Saturday, May 28, 2011

PALS 2011 - Check!

PALS (Paleolimnology Symposium) was held at McGill in Montreal this year - or an 8 hour drive from Waterloo - even if by distance it seems like it would only take 6 - especially if you get caught speeding... or get stuck in traffic at 1 am due to a huge accident, narrowly escaping an accident of your own.

Diatoms: a type of algae that produces a silica casing which is preserved in the sediment so paleolimnologists (the crazy people who jump around in mud, look at it under microscopes, put it in various machines to measure different periodic elements, oh and I guess it's all for the purpose of studying lakes/ponds through time - but we all know it's for the mud!) can infer what the environment was like in the lake hundreds of years ago (or however old the core of sediment from the lake bottom is) by knowing the preferred environments that each species of diatom live in. Phew! That's the overview anyway!

Yep, the driving was fun, as always. Luckily, I was able to pass myself off as an established passenger and got to read and sleep. And, I got to put in some work. Which brings me to the first tip of the post:
  • Prepare the presentation early. I'm proud that I was able to prepare a week in advance, powerpoint in hand with an expected duration from practicing the talk, so that was good. The problem was not having the meeting time with my supervisors, who have different opinions of what should be presented and in what order, which are valid, of course, but a bit difficult to implement when I met with one the day before leaving for Montreal and met with the other during the car ride up.
So I was able to put something fun together, trying to incorporate some of those techniques for good presentations - very little text on the slides, a lot of space around figures, simple figures, application of home slides to remind the audience of the overall picture, structuring the talk by big picture overview, importance of the study, detailed methods, inferred results relating back to big picture, and conclusions in case they had fallen asleep during the whole middle part of the talk. Unfortunately, because of the last minute changes that were required after the car ride, that inspired tip two:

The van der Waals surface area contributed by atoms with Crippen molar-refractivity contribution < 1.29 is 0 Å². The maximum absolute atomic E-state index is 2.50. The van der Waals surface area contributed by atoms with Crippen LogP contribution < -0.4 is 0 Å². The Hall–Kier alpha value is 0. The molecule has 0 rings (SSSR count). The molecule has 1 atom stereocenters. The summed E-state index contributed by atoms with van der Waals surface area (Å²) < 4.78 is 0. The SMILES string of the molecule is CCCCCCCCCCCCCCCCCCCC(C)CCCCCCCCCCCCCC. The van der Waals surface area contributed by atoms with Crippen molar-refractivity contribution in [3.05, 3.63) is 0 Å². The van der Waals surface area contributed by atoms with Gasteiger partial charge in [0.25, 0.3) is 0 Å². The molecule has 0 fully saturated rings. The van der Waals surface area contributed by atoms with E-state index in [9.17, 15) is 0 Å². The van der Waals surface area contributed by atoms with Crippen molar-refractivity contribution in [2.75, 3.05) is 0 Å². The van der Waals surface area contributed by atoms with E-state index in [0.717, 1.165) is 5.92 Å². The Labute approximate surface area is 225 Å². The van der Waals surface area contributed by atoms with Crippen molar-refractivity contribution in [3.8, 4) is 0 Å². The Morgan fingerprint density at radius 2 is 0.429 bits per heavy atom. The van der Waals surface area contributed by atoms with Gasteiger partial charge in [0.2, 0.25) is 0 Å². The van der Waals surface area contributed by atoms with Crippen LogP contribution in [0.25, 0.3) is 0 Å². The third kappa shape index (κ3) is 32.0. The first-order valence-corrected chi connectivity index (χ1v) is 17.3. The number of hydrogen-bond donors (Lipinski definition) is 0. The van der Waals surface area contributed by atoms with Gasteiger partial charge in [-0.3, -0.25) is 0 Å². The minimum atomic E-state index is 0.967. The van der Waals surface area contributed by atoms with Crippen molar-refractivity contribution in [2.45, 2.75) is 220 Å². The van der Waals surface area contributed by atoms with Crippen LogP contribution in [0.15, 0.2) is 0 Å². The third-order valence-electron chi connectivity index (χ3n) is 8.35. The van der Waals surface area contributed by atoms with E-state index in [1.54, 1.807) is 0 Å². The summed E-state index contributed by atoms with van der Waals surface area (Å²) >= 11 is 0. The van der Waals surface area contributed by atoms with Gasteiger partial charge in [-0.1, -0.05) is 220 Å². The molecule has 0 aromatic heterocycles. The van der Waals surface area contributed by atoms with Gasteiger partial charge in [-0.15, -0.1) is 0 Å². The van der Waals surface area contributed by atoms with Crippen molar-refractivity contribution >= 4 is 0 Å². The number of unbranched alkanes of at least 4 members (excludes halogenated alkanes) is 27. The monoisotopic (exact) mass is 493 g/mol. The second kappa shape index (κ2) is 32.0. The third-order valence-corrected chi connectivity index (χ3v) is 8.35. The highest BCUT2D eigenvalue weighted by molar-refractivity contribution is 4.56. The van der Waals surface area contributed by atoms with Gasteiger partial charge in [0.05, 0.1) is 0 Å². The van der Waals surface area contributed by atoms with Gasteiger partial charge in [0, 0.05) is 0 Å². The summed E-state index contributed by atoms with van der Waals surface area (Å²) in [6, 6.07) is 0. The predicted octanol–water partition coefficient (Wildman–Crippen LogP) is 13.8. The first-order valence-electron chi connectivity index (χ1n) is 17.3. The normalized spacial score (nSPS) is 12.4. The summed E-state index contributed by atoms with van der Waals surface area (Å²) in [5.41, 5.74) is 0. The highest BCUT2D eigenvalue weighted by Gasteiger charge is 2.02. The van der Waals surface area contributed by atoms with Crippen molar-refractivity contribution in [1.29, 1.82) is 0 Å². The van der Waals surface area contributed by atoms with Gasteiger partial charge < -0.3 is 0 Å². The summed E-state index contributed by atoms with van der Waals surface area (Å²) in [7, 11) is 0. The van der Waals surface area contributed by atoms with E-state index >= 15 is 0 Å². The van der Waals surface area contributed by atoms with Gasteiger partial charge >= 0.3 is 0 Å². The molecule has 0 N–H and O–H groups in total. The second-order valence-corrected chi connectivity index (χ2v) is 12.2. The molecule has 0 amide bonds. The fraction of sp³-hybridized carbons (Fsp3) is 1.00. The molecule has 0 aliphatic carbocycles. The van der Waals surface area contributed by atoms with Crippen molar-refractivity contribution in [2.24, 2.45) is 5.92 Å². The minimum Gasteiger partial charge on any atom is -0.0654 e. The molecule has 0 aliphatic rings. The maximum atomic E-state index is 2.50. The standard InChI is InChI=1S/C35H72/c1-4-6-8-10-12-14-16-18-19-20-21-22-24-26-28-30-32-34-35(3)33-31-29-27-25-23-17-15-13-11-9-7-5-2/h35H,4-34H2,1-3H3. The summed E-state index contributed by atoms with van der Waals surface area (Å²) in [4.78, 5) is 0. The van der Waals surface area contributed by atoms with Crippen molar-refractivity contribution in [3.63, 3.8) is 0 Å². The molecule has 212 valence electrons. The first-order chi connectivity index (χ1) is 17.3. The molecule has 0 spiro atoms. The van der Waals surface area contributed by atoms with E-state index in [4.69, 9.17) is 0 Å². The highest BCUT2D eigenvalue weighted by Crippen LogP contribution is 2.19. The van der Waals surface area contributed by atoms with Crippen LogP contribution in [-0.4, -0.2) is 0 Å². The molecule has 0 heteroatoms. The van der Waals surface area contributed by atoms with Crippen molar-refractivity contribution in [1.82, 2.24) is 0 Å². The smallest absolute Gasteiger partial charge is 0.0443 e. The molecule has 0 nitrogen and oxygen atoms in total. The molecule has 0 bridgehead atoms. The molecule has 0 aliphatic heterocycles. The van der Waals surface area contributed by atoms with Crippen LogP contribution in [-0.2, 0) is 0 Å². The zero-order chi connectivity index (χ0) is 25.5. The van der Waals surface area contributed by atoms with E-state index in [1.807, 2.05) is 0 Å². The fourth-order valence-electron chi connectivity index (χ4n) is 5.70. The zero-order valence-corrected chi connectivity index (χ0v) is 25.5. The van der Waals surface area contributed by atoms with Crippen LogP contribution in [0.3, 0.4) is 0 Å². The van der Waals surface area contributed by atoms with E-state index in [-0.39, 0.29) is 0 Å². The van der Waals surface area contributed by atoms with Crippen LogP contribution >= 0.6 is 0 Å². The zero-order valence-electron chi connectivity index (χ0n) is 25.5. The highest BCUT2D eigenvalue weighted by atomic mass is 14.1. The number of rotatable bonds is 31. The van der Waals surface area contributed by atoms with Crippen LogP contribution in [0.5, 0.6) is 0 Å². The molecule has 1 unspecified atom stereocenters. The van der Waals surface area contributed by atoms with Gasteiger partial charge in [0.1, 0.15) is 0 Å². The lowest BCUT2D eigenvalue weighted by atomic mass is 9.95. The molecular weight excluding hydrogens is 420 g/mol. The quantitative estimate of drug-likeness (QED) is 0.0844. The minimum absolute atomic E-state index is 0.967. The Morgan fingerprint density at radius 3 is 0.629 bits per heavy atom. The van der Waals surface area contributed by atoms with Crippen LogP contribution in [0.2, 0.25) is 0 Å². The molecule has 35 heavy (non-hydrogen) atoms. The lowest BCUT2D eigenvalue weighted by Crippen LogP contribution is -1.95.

• Balance the social with the academic. At my first conference, I learned that this is the one opportunity for profs who had studied together in grad school and now teach at universities around Canada/world could come back together and catch up, typically over a couple pitchers of beer - or in Montreal, over a "metre of beer". It also begins that lifelong bonding in the current grad students. More professionally, this would probably be called networking, but really, it's about having fun, talking science and research, and seeing the city. All good! Except when I had to present the next day with a yet to be modified presentation. See the first tip for best practice, but here I just want to add the importance of waking up early to go over the presentation or trying hard to get enough sleep to stay awake during the presentations of the day. Overall, conferences are for both, the academics and the social, so investing in both is important to personal enjoyment, for getting new ideas and feedback on the research, finding a potential supervisor, and beginning collaborations with other students. There's a lot to do, but make the most out of all of it.
Day of the presentation, I woke up early to revise and practice my presentation. I was probably relying a bit too heavily on my notes and learned a few things about presenting science from listening to other students talk.
  • Plan it out as a story. The best presentations were presented by storytellers. They were told by students who seemed to be talking to friends, casual and relaxed, well organized from main purpose to conclusions, and not reading from the slides. There are a lot of good reference sites for how to give a good scientific presentation, and looking at those helped.
  • Cite. I didn't realize how powerful it is to cite during the presentation, especially during the background. The talks that did this explicitly had so much more credibility than the ones that didn't. I had references, but I didn't say them out loud. I'm really bad at remembering the names of authors on papers, but because this is the primary way that science is communicated and referenced - as my Analysis of Communities professor stressed, I really ought to learn papers by author names. During the question period, the audience sometimes asked if the presenter had read so-and-so's paper and implemented that idea. I was amazed when the presenter would reply by saying, "yes, I considered so-and-so's method, however, using (detailed part of method) had (specific shortcomings) in the context of my study." That is credibility. I need to get better at that.